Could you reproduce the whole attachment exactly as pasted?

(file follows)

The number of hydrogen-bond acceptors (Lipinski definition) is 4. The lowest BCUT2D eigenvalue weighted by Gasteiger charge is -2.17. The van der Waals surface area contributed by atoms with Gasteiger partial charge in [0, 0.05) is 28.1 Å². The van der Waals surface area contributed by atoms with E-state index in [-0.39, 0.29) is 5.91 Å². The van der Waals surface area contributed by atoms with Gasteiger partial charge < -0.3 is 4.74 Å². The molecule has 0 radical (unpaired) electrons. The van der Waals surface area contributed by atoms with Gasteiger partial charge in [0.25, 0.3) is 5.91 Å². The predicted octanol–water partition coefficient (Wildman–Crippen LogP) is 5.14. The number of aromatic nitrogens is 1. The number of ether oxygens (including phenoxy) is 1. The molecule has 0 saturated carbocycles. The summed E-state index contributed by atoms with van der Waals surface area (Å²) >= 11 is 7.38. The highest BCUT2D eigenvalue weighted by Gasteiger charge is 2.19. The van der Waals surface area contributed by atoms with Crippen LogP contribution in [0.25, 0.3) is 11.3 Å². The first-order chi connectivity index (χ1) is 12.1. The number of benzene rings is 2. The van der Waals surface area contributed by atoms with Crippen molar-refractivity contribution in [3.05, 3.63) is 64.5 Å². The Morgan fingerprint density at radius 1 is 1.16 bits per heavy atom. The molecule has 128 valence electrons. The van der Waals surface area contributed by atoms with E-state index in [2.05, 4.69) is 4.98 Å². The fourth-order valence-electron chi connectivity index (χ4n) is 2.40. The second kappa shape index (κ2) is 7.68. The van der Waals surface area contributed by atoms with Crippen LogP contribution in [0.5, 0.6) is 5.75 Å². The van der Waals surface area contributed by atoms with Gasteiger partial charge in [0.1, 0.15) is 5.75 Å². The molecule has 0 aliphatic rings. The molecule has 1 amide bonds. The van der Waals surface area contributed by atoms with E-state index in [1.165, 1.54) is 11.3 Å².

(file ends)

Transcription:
The number of hydrogen-bond acceptors (Lipinski definition) is 4. The lowest BCUT2D eigenvalue weighted by Gasteiger charge is -2.17. The van der Waals surface area contributed by atoms with Gasteiger partial charge in [0, 0.05) is 28.1 Å². The van der Waals surface area contributed by atoms with E-state index in [-0.39, 0.29) is 5.91 Å². The van der Waals surface area contributed by atoms with Gasteiger partial charge < -0.3 is 4.74 Å². The molecule has 0 radical (unpaired) electrons. The van der Waals surface area contributed by atoms with Gasteiger partial charge in [0.25, 0.3) is 5.91 Å². The predicted octanol–water partition coefficient (Wildman–Crippen LogP) is 5.14. The number of aromatic nitrogens is 1. The number of ether oxygens (including phenoxy) is 1. The molecule has 0 saturated carbocycles. The summed E-state index contributed by atoms with van der Waals surface area (Å²) >= 11 is 7.38. The highest BCUT2D eigenvalue weighted by Gasteiger charge is 2.19. The van der Waals surface area contributed by atoms with Crippen LogP contribution in [0.25, 0.3) is 11.3 Å². The first-order chi connectivity index (χ1) is 12.1. The number of benzene rings is 2. The van der Waals surface area contributed by atoms with Crippen molar-refractivity contribution in [3.05, 3.63) is 64.5 Å². The Morgan fingerprint density at radius 1 is 1.16 bits per heavy atom. The molecule has 128 valence electrons. The van der Waals surface area contributed by atoms with E-state index in [2.05, 4.69) is 4.98 Å². The fourth-order valence-electron chi connectivity index (χ4n) is 2.40. The second kappa shape index (κ2) is 7.68. The van der Waals surface area contributed by atoms with Crippen LogP contribution in [0.5, 0.6) is 5.75 Å². The van der Waals surface area contributed by atoms with Gasteiger partial charge in [0.1, 0.15) is 5.75 Å². The molecule has 0 aliphatic rings. The molecule has 1 amide bonds. The van der Waals surface area contributed by atoms with E-state index in [1.165, 1.54) is 11.3 Å².